Elsewhere, there are sets that act as markers of how far some artists have come since they were first announced for the doomed Coachella 2022, and a farewell to others. Over on the Sahara stage on Saturday, boyband Brockhampton give their penultimate performance in front of an inflatable blue gorilla and a mountainous landscape. Though their set is full of brilliant highs (particularly a party and pit-starting ‘Boogie’), it ends anti-climactically, with the group trudging out of sight unceremoniously.
Megan Thee Stallion draws a huge crowd to the main stage on Saturday night, acting as main support to headliner Billie Eilish, but falls victim to letting the momentum drop. A lengthy outfit change filled by DJ Jay Bone dampens the excitement for her performance somewhat, taking her back to square one even with the likes of ‘Body’ and ‘Hot Girl Summer’ in her arsenal. On Sunday, Doja Cat doesn’t fall into the same trap, squeezing in a handful of costume changes without letting the vibe drop for a moment. Her performance finds her crafting an entire world of her own on the main stage, taking the Coachella audience into a surreal land where dancers are dressed like strange creatures and perennial smash ‘Say So’ is reimagined as a rock anthem.
When Coachella was last held in 2019, Saturday headliner Eilish was one of the festival’s biggest draws, but still a fledging artist riding the wave of acclaim around her debut album, which had been released one month earlier. “I should not be headlining this shit – what the fuck!?” she exclaims early in this year’s set, but her performance says otherwise. It’s a brilliant display from an artist fully in control of her vision and with more than enough songs to propel her to even greater heights, be they the acoustic urgings of ‘Your Power’ or the fiery ‘All The Good Girls Go To Hell’. Not wanting to be left out of the fun of surprising your audience, Eilish also conjures up an appearance from Damon Albarn for a poignant ‘Getting Older’ and a riotous version of Gorillaz’s ‘Feel Good Inc’.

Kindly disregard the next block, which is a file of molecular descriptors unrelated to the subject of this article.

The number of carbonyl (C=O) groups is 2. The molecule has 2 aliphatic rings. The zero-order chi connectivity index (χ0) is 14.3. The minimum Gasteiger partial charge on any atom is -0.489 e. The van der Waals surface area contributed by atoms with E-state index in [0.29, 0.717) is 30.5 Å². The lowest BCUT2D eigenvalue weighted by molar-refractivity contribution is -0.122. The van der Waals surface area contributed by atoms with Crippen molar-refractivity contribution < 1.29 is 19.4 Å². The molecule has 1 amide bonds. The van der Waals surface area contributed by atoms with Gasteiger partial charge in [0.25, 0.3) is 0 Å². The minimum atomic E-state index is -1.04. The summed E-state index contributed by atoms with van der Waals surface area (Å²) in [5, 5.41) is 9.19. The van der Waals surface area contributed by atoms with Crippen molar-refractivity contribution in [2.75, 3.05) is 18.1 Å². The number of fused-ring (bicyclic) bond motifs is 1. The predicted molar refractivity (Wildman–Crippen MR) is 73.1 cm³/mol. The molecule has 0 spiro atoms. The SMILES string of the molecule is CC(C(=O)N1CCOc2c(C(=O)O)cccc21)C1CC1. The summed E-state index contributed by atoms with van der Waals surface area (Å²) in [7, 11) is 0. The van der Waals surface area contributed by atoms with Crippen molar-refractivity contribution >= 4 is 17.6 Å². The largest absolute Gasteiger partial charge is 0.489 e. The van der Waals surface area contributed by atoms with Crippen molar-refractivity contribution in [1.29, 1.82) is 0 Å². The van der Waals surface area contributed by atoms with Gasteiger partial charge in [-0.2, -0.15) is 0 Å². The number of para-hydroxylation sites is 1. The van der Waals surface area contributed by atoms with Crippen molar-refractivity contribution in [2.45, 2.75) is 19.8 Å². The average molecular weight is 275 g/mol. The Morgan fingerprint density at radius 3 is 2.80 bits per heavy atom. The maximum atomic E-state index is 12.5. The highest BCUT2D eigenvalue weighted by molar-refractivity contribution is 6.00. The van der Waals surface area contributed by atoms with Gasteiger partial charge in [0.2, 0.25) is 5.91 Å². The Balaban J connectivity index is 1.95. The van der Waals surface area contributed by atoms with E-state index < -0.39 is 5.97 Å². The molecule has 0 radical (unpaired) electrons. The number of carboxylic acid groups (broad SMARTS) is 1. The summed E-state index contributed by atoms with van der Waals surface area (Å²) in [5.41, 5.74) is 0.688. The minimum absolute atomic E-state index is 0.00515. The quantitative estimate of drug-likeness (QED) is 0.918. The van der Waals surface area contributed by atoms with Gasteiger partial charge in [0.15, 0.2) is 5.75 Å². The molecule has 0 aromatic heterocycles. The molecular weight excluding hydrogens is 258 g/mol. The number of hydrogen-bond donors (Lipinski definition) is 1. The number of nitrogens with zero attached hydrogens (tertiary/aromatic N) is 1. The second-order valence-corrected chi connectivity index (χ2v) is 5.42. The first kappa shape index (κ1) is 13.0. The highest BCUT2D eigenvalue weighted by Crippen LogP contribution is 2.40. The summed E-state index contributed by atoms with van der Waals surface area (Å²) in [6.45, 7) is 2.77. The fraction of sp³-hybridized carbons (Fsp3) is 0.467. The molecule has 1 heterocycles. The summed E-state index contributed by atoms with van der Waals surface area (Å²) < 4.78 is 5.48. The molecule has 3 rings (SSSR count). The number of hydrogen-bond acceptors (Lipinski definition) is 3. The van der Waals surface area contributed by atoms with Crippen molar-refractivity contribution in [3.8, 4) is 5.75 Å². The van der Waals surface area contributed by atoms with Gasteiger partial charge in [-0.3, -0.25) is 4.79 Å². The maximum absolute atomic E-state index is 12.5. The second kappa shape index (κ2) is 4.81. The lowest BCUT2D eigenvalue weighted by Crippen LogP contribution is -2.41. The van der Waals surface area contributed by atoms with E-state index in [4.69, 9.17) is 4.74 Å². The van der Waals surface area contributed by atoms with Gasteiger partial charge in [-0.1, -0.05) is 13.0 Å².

As revellers try to regain their stamina, the third day of weekend one feels more subdued, but Maggie Rogers’ joyous set of alt-folk provides some healing and a healthy dose of punchier new songs, like the driving ‘If You Want’. Joji amps up his hip-hop-tinged R&B while juggling a “medical issue” that causes him to disappear from stage for a lengthy time, turning the likes of ‘Pretty Boy’ into effervescent euphoria.
It’s a mood that continues for the final act of the weekend – or at least when Swedish House Mafia eventually make it on stage 35 minutes late. The reunited DJ trio deliver ground-shaking EDM bangers before inviting co-headliner and collaborator The Weeknd on stage, the two acts merging for ‘Sacrifice’ and ‘How Do I Make You Love Me?’ before Abel Tesfaye takes the wheel.
When he’s in control, the hits come rolling out, from a dazzling ‘Can’t Feel My Face’ to the mammoth ‘Blinding Lights’. While The Weeknd’s only guest is the return of SHM for the closing ‘Moth To A Flame’, he evokes the spirits of other big names, dropping covers of Kanye West (‘Hurricane’), Future (‘Low Life’), Ty Dolla $ign (‘Or Nah’) and Drake (‘Crew Love’). It’s a masterful selection of tracks that eases away the final day aches and pains and makes you want to jump straight back into another weekend of celebrations right away.